“Step away from the others and I shall tell you the mysteries of the kingdom,” Jesus says to Judas, singling him out for special status. “Look, you have been told everything. Lift up your eyes and look at the cloud and the light within it and the stars surrounding it. The star that leads the way is your star.”
The text ends with Judas turning Jesus over to the high priests and does not include any mention of the crucifixion or resurrection.
Long considered heresy
Experts said the author of the Gospel of Judas — most likely a Christian scribe in the 2nd century who drew upon even earlier oral tradition — believed that Judas Iscariot alone understood the true significance of Jesus' teachings.
"The Gospel of Judas turns Judas' act of betrayal into an act of obedience," Craig Evans, a New Testament scholar at Acadia Divinity College, said in a National Geographic statement on the find. "The sacrifice of Jesus' body of flesh in fact becomes saving. And so for that reason, Judas emerges as the champion and he ends up being envied and even cursed and resented by the other disciples."
There were several gospels in circulation at the time in addition to the four in the Bible. When the heretical scriptures were denounced, those who held the manuscripts hid them away. Garcia said the newly authenticated manuscript was reportedly hidden for centuries inside a coffinlike box within an Egyptian cave.
The Gospel of Judas is linked to a group called the Gnostics, who believed that the way to salvation was through secret knowledge given by Jesus to his inner circle.
Gnostic texts include various manuscripts attributed to figures mentioned in the canonical gospels as well, such as Mary Magdalene and the apostle Thomas, as well as philosophical treatises with heavy Greek or Jewish influences. Scholars say the manuscripts were written by believers who gradually lost out as the early Christian church became institutionalized.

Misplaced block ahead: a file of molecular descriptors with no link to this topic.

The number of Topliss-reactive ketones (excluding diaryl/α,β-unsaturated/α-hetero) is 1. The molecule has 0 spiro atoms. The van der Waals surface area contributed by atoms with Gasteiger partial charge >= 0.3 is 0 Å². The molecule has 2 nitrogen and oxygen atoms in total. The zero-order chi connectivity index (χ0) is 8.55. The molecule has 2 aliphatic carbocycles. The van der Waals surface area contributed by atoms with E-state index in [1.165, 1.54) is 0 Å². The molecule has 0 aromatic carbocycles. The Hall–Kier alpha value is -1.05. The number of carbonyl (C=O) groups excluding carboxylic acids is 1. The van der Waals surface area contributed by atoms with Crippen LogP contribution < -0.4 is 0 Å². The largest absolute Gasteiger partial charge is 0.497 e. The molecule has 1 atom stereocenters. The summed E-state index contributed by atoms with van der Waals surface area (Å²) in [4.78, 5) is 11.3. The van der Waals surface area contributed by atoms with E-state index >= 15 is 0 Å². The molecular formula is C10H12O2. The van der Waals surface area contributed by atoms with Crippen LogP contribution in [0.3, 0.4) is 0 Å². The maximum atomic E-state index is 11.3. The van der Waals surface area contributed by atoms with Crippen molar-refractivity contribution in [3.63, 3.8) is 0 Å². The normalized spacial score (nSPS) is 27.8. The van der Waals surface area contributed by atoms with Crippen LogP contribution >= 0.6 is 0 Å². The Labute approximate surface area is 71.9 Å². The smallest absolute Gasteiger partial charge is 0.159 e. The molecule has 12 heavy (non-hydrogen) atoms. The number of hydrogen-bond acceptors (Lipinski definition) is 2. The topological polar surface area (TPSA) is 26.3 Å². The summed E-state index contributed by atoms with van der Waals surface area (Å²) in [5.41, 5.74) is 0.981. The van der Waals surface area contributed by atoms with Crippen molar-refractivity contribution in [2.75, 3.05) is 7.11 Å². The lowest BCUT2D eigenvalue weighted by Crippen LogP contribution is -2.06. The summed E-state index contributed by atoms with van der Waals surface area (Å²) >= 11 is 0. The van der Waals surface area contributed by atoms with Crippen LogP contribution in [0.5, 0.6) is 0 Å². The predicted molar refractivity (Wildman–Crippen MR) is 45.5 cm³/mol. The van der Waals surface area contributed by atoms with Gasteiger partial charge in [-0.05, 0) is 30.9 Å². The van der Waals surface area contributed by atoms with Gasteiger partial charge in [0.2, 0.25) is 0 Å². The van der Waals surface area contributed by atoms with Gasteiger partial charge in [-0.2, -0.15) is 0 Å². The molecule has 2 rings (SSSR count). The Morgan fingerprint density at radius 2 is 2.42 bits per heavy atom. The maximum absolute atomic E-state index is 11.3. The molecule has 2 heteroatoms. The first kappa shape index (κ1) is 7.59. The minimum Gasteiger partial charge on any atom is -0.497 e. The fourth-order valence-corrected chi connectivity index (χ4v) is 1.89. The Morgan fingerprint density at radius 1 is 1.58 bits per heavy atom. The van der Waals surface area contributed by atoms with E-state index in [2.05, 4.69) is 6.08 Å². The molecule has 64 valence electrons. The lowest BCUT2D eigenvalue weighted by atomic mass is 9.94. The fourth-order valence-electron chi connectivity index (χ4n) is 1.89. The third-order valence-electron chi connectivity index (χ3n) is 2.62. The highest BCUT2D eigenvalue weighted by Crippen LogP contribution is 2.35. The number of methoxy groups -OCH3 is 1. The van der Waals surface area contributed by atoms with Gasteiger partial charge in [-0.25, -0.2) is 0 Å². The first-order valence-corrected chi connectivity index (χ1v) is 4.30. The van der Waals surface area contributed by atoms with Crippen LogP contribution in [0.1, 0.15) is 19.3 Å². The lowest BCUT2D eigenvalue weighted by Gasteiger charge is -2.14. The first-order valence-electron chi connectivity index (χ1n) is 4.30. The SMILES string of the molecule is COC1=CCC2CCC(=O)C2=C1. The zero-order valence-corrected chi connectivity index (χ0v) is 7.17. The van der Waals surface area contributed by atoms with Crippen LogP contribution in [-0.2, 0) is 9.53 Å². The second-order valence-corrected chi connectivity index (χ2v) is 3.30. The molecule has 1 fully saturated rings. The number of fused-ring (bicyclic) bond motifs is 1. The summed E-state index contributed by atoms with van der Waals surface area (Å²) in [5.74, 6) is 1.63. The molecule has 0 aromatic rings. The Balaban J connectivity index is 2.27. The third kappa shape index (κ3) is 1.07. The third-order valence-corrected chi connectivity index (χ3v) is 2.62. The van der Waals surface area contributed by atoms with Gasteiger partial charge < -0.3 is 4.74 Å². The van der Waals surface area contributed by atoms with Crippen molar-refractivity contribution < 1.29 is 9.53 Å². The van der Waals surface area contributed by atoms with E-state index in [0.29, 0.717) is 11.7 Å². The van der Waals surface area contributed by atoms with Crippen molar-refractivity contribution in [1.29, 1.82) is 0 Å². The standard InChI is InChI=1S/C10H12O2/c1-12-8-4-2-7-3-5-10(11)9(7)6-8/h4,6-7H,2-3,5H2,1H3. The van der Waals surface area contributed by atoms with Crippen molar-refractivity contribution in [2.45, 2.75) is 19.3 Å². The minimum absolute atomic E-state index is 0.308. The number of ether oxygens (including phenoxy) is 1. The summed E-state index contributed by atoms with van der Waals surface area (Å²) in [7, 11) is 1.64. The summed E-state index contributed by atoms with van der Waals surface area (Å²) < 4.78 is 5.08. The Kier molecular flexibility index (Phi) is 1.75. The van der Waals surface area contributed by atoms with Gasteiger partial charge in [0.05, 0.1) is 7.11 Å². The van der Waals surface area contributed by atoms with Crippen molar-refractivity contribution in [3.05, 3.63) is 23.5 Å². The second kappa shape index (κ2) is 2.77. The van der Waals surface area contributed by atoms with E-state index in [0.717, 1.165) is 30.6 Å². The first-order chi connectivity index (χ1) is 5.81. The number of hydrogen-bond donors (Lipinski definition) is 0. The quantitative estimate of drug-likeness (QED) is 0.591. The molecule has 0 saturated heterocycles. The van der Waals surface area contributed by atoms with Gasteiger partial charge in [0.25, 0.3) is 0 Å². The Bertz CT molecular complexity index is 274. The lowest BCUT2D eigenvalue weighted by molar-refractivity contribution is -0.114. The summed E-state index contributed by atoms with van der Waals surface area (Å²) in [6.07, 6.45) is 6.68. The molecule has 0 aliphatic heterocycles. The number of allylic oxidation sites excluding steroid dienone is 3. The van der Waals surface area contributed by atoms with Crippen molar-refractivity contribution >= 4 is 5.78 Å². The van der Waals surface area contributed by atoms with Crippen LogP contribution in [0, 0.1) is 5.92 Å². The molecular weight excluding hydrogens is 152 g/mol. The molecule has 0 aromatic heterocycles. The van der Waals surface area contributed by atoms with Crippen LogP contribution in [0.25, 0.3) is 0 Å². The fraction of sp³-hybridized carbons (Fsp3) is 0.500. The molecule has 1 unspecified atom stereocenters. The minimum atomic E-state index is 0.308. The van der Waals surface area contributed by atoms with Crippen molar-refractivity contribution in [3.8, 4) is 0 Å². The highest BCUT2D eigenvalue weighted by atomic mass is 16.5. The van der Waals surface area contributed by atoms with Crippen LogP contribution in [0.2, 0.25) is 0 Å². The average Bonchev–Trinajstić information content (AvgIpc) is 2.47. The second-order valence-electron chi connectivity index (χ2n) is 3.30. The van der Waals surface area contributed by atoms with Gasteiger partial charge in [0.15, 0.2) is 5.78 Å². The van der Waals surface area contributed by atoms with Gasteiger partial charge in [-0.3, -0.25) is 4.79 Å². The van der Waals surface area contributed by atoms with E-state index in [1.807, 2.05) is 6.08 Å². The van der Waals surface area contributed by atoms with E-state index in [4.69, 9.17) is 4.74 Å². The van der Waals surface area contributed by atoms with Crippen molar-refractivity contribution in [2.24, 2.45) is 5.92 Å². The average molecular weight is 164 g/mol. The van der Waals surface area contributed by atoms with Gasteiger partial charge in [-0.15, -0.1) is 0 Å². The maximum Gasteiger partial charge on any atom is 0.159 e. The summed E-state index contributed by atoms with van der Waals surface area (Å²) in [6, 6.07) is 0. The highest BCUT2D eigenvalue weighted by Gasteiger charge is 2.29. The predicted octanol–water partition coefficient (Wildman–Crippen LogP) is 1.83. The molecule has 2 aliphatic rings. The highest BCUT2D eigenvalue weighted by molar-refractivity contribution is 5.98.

Echoing other scholars, the Catholic Theological Union's Senior said the Gospel of Judas "reveals the diversity and vitality of early Christianity."
"This diversity among various Christian groups was something taken for granted in the early centuries of the church, but may be a surprise to many people today," he told reporters.
Some of the claims from Gnostic texts — for example, the idea that Mary Magdalene was one of Jesus' most important disciples and perhaps even his mate — have been woven into the plot of the popular novel "The Da Vinci Code."
Senior said the Gospel of Judas will likely spark another wave of popular interest in the debates of the early church. "God only knows what will be said on Sunday after this," he remarked, half-jokingly. But in the long run, the text would have little impact on the main tenets of present-day Christianity, he said.
"At first there will be a lot of sensation, until people start reading the Gospel of Judas," Senior said, "and then I think the impact of this on ordinary lives of Christian believers is going to be somewhat minimal."
This report includes information from The Associated Press and MSNBC.com. National Geographic Channel will air "The Gospel of Judas," a documentary on the manuscript and its story, beginning April 9.